Though Norway in June overtook Russia in total exports of natural gas to Europe, the balance of Russian gas to Europe comes through Ukraine, which itself is dependent upon Russia for 60% of its current gas consumption.
While Ukraine controls the transit of 90% of its gas to Europe, Russia is consistently trying to use its gas exports to Ukraine to gain greater control of the Ukraine transit system, which itself deems a strategic asset. The struggle for control of export to Europe and Ukraine’s own struggle to increase domestic production and move closer to Europe, with an European Association Agreement set to be signed in November this year, has put extreme stress not only on the energy independence of Ukraine but of Europe as a whole.
From an energy geostrategic standpoint, Europe needs Ukraine to move closer to Europe, “but for all its planning, Europe also knows retribution, in the shape of an energy squeeze, is likely from Russia.
Moscow, which has a long-standing disagreement with Ukraine over gas, has said it will raise Ukraine’s gas prices and officials do not rule out it doing the same for the EU, which gets nearly 40% of its gas from Russia. “The EU should not look at Ukraine as a business opportunity alone, particularly in light of currently lagging gas demand, but should examine the long-term future of European energy security and the key role Ukraine will continue to play in it. Partnership with the EU is not a silver bullet for the troubled Ukrainian energy sector, but it is certain to reduce the volatility of future pricing disputes and is perhaps the only solution that does not leave Ukraine’s fate entirely in Russian hands,” according to an article by Richard B Andres and Michael Kofman.
Ukraine has also done much in the past 18 months to increase its energy independence. Recent shale tenders with Shell and Chevron and with Exxon for the development of the Ukrainian Black Sea have the potential to greatly reduce the dependence Ukraine has on Russian exports and potentially for Europe as well. “While the full picture of unconventional gas is expected to be assessed in the coming years, the key to success, as is the case of Ukraine, is infrastructure. If the future of shale gas exploration is to be bright, a new infrastructure will have to be built to link the sources of unconventional gas with the grid to allow for the commercialization of the gas.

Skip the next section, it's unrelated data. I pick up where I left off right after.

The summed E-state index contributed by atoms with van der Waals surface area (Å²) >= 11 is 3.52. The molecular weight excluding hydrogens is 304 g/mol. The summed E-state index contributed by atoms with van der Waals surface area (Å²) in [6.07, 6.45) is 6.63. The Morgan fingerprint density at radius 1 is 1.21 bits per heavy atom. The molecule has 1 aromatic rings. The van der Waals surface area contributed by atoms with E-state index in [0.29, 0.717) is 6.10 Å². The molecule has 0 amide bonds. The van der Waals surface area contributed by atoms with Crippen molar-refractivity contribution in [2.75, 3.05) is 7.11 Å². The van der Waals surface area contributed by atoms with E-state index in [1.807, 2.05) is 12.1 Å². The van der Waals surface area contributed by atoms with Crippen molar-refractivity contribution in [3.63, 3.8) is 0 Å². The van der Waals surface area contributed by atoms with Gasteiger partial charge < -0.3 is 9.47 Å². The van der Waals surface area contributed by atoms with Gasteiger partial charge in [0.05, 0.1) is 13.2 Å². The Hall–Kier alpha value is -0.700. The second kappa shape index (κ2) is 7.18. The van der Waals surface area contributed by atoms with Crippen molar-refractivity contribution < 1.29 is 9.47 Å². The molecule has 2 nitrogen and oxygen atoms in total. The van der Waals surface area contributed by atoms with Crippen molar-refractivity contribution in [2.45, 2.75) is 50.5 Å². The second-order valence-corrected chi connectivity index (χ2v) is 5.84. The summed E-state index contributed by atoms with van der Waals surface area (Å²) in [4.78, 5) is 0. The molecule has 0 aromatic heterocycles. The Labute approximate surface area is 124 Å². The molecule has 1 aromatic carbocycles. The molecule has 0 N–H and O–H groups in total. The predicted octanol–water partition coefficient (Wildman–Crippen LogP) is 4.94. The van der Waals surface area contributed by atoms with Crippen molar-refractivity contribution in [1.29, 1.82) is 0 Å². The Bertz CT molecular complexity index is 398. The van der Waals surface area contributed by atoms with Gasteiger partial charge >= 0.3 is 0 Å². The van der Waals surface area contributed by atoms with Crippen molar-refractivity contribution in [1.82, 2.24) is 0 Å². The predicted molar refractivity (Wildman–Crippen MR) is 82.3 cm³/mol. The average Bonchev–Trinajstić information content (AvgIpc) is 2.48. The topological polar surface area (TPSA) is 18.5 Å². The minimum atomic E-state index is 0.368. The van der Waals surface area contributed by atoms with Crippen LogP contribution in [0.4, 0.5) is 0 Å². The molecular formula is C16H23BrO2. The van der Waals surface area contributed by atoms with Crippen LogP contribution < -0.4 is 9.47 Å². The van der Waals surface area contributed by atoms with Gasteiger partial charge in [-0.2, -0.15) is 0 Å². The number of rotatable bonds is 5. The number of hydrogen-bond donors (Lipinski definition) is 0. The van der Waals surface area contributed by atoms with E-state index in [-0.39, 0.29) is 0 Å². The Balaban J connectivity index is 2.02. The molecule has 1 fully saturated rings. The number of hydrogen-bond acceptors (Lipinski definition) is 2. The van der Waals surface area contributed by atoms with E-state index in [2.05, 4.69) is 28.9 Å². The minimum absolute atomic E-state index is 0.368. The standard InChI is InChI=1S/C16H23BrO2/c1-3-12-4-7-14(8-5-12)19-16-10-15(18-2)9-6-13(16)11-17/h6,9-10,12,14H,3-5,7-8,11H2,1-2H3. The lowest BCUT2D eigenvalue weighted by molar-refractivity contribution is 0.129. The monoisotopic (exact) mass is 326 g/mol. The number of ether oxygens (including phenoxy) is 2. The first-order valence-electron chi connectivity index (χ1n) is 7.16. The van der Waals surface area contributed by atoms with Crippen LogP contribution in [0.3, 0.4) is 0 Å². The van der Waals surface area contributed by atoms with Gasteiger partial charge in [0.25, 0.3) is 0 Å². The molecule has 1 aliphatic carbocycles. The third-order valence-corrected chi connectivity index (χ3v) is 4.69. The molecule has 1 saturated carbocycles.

“To ensure that the Energy Community brings results, once operationalized the shale gas opportunity should be extended to the Eastern Neighborhood. It would allow the Eastern Neighborhood, in particular Ukraine, to create stronger bonds between the EU and the region and, as a result, galvanize stronger energy interdependence between the EU and Russia by stabilizing Ukraine’s internal energy supply,” according to a policy paper from the Black Sea Trust for Regional Cooperation (BST).
Coup in the Making?
In the past five years, there has been significant growth in Europe’s LNG import capacity; however, high LNG prices driven by Japanese demand, and the higher oil-linked price that LNG receives in Asia has diverted much of this supply from the European market.
An agreement between Ukraine and turkey for the transit of LNG through the Bosporus, as the gateway to the Black Sea, would be a major coup for European energy security. It would put downward pressure on current LNG prices due to the high demand and premium paid in Asia and would eventually provide Europe with cheap shale gas through a viable alternative marketplace.
It’s an idea developed by Robert Bensh , energy advisor to Ukrainian Vice Prime Minister Yuriy Boyko, managing director of Pelicourt Limited and senior advisor for Cub Energy Inc., which operates in both Ukraine and Turkey.
The potential for LNG exports to Europe without a deal between Turkey and Ukraine for liquefied natural gas (LNG) through the Bosporus will fall flat, and Russia will continue to provide at least 30% of Europe’s natural gas through 2023.
“The European Union can and should play a more active role in shaping the Black Sea security environment. As a full regional player, it should promote cooperation on an equal footing, and refrain from acting as a sponsor as it does, for instance, in the Mediterranean. As a privileged partner of all countries of the region, the EU should use its bilateral relations with each of them, including Russia and Turkey, to contribute towards the emergence of a cooperative security environment in the Black Sea region,” according to a European Parliament briefing .
A CRS Report for US Congress agrees, stating: “Development of more liquefied natural gas (LNG) transport and reception facilities from distant suppliers, such as Nigeria, into Europe could be another course of action. Coupled with the development of new oil and gas pipelines could be an offer from NATO (and/or EU) members to provide security for energy infrastructure in periods of unrest or conflict in supplier and transit countries.